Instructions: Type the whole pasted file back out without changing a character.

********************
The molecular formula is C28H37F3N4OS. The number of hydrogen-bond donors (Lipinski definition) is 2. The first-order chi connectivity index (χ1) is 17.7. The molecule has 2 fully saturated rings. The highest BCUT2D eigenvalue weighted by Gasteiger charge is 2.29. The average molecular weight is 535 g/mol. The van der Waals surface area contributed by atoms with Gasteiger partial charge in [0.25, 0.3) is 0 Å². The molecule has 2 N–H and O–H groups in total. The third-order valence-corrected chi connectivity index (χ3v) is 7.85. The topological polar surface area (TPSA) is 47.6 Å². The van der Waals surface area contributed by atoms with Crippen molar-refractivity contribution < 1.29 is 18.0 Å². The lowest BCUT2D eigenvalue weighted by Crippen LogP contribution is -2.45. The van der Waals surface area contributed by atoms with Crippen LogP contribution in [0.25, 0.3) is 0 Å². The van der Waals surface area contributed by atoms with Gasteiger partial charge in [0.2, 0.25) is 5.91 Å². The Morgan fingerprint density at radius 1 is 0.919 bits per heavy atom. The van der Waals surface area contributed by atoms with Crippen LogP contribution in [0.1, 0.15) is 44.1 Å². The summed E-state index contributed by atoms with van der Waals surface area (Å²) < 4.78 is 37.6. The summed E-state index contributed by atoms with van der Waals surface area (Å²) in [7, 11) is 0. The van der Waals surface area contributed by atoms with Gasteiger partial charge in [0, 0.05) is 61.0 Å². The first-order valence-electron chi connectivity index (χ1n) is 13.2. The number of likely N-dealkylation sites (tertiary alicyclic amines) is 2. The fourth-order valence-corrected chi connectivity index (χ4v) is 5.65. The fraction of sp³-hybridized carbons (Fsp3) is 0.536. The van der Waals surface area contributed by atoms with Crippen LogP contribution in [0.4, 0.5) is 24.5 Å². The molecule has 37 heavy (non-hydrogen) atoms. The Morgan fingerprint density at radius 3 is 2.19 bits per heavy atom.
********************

The molecular formula is C28H37F3N4OS. The number of hydrogen-bond donors (Lipinski definition) is 2. The first-order chi connectivity index (χ1) is 17.7. The molecule has 2 fully saturated rings. The highest BCUT2D eigenvalue weighted by Gasteiger charge is 2.29. The average molecular weight is 535 g/mol. The van der Waals surface area contributed by atoms with Gasteiger partial charge in [0.25, 0.3) is 0 Å². The molecule has 2 N–H and O–H groups in total. The third-order valence-corrected chi connectivity index (χ3v) is 7.85. The topological polar surface area (TPSA) is 47.6 Å². The van der Waals surface area contributed by atoms with Crippen molar-refractivity contribution < 1.29 is 18.0 Å². The lowest BCUT2D eigenvalue weighted by Crippen LogP contribution is -2.45. The van der Waals surface area contributed by atoms with Crippen LogP contribution in [0.25, 0.3) is 0 Å². The van der Waals surface area contributed by atoms with Gasteiger partial charge in [0.2, 0.25) is 5.91 Å². The Morgan fingerprint density at radius 1 is 0.919 bits per heavy atom. The van der Waals surface area contributed by atoms with Crippen LogP contribution in [0.1, 0.15) is 44.1 Å². The summed E-state index contributed by atoms with van der Waals surface area (Å²) < 4.78 is 37.6. The summed E-state index contributed by atoms with van der Waals surface area (Å²) in [7, 11) is 0. The van der Waals surface area contributed by atoms with Gasteiger partial charge in [0, 0.05) is 61.0 Å². The first-order valence-electron chi connectivity index (χ1n) is 13.2. The number of likely N-dealkylation sites (tertiary alicyclic amines) is 2. The fourth-order valence-corrected chi connectivity index (χ4v) is 5.65. The fraction of sp³-hybridized carbons (Fsp3) is 0.536. The van der Waals surface area contributed by atoms with Crippen LogP contribution in [0.4, 0.5) is 24.5 Å². The molecule has 37 heavy (non-hydrogen) atoms. The Morgan fingerprint density at radius 3 is 2.19 bits per heavy atom.